One-Minute Book Reviews

March 5, 2009

Imprint Blight in American Book Publishing

Filed under: News — 1minutebookreviewswordpresscom @ 7:16 pm
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The colophon of the respected Margaret K. McElderry imprint.

On this site I focus on the quality of the writing in books and generally avoid reporting on unrelated publishing news or gossip. But an article in today’s New York Times involves a trend that’s been on my mind for years: the proliferation of imprints at major publishing firms.

Many of the new imprints bear the names of their editors. And — to oversimplify a bit — they allow the editors to go out on a limb and buy books that reflect their tastes even if others at their firms dislike them. That freedom is in theory a good thing, because it allows editors to acquire worthy books that may be too narrow to appeal to staff members who might otherwise have to sign off on them. And some imprints have a longstanding reputation for high quality, such as the Margaret K. McElderry children’s imprint at Simon & Schuster.

But named imprints can also remove some of the checks-and-balances at publishing firms. And recently they have produced at least two books so tarnished by questions of credibility that they should never have been published in the form in which they reached stores: James Frey’s A Million Little Pieces (from Nan Talese Books at Doubleday) and Ishmael Beah’s A Long Way Gone (from Sarah Crichton Books) at Farrar, Straus & Giroux.

I won’t belabor this point here, but if you’re interested in imprint blight in book publishing, I’ve put up a series of tweets about them on my Twitter feed. Thanks for visiting One-Minute Book Reviews.

4 Comments »

  1. Interesting story. I don’t think we have this phenomenon in the UK. Different imprints would mostly just be the names of the various grand old defunct publishing houses that have been gobbled up by the larger conglomerate. Don’t think there are any editors with their own imprints.

    As you say, should be good in theory, but it doesn’t seem to have worked out too well in those examples at least. I’d always assumed they’d have the same policies and editorial standards though – didn’t realise they’d have less checks and balances. Definitely food for thought – thanks for posting.

    Comment by Andrew Blackman — March 5, 2009 @ 8:53 pm | Reply

    • In the UK editors or publishers seem to go straight to forming their own firms, like Jonathan Cape, instead of getting imprints at others’ firms. But I’m not sure whether this has to do with the smaller scale of the firms or with a differences in the national character (British reticence versus American self-aggrandizement). Won’t it be interesting to see if this trend crosses the Pond?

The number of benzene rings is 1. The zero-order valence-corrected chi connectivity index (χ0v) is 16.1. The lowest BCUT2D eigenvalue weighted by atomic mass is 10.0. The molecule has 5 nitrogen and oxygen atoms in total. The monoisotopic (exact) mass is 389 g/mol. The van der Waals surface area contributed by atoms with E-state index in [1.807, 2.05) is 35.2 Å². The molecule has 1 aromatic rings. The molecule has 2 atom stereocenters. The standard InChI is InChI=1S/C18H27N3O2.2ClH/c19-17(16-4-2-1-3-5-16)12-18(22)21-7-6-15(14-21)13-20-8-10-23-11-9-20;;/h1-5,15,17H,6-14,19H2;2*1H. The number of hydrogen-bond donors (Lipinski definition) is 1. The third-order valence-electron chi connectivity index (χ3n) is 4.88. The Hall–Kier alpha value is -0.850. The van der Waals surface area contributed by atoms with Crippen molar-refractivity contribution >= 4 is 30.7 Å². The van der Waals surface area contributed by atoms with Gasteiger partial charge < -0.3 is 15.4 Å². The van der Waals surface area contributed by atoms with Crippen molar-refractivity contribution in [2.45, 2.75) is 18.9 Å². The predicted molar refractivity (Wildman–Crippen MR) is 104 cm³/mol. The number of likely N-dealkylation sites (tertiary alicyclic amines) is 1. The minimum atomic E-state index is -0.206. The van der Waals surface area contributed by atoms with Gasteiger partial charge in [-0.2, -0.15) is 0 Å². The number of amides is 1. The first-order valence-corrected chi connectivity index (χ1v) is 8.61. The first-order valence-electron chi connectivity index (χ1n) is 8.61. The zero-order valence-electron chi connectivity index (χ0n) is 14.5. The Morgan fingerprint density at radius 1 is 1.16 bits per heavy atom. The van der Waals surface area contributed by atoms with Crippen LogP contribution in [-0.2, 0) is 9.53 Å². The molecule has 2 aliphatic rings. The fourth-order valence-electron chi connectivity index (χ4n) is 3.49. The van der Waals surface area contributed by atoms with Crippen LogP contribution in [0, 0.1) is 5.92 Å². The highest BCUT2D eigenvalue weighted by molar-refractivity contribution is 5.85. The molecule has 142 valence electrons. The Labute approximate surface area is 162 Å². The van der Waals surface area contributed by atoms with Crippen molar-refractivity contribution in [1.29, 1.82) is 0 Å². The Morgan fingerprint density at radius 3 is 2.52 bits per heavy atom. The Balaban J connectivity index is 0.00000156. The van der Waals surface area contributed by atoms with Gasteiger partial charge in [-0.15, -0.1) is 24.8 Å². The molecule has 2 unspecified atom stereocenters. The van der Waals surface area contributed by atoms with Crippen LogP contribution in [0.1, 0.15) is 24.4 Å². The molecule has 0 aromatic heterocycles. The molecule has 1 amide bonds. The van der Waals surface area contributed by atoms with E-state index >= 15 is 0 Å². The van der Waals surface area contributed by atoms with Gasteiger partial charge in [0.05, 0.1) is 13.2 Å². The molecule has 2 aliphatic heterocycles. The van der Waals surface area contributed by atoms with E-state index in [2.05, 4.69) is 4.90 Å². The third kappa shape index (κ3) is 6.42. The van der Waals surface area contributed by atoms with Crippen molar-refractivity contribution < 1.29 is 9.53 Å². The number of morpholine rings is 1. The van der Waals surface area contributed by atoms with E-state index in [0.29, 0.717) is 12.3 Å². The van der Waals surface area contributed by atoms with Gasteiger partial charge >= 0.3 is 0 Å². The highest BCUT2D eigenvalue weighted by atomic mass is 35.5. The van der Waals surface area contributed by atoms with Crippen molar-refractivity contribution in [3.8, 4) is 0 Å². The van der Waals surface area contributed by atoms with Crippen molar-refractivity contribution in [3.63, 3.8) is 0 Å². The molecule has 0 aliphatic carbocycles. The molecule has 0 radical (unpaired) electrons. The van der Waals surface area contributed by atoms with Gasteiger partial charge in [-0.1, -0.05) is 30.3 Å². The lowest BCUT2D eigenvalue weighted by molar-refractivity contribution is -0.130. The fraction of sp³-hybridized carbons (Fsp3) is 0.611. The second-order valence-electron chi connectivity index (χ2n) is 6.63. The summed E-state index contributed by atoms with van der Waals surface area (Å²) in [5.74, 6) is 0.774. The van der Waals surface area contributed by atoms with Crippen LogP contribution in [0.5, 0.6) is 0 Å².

About the checks-and-balances: It’s hard to generalize, because each imprint is different. But editors at American firms, especially lower level editors, typically have to rally in-house support for books they want to buy. By contrast, an editor whose name appears on an imprint should be able to buy whatever he or she wants as long as it’s within the budget for the imprint.

      Comment by 1minutebookreviewswordpresscom — March 6, 2009 @ 2:12 am | Reply

  2. I never really understood what imprints were until reading this. Is Hachette Book Group at Little, Brown an example of an imprint, or am I still apparently confused? Thanks for the info.

    Comment by sarahsk — March 6, 2009 @ 7:12 pm | Reply

    • Hi, Sarah,
      Thanks for asking that. “Imprint” is publishing jargon that I probably should have explained.

      Hachette Group is not an imprint of Little, Brown. It is a conglomerate that is the parent company of the formerly independent Little, Brown, which was bought by Hachette.

      But Little, Brown does have imprints or subdivisions. One is Little, Brown Young Readers, its children’s imprint. Just about every major company has a children’s imprint.

      I don’t think Little, Brown has any imprints named for editors. But so many companies have those now that it might be just a matter of time before it does.

      All of this can get confusing at times even for people who cover publishing. When I was at the Plain Dealer, Random House had 41 imprints (including Knopf, Ballantine and others), and at any given time, I might have been able to name, say, 25 of them. RH probably has at least as many now. So I really appreciate your giving me an opportunity to clarify this.
      Jan

      Comment by 1minutebookreviewswordpresscom — March 6, 2009 @ 11:03 pm | Reply


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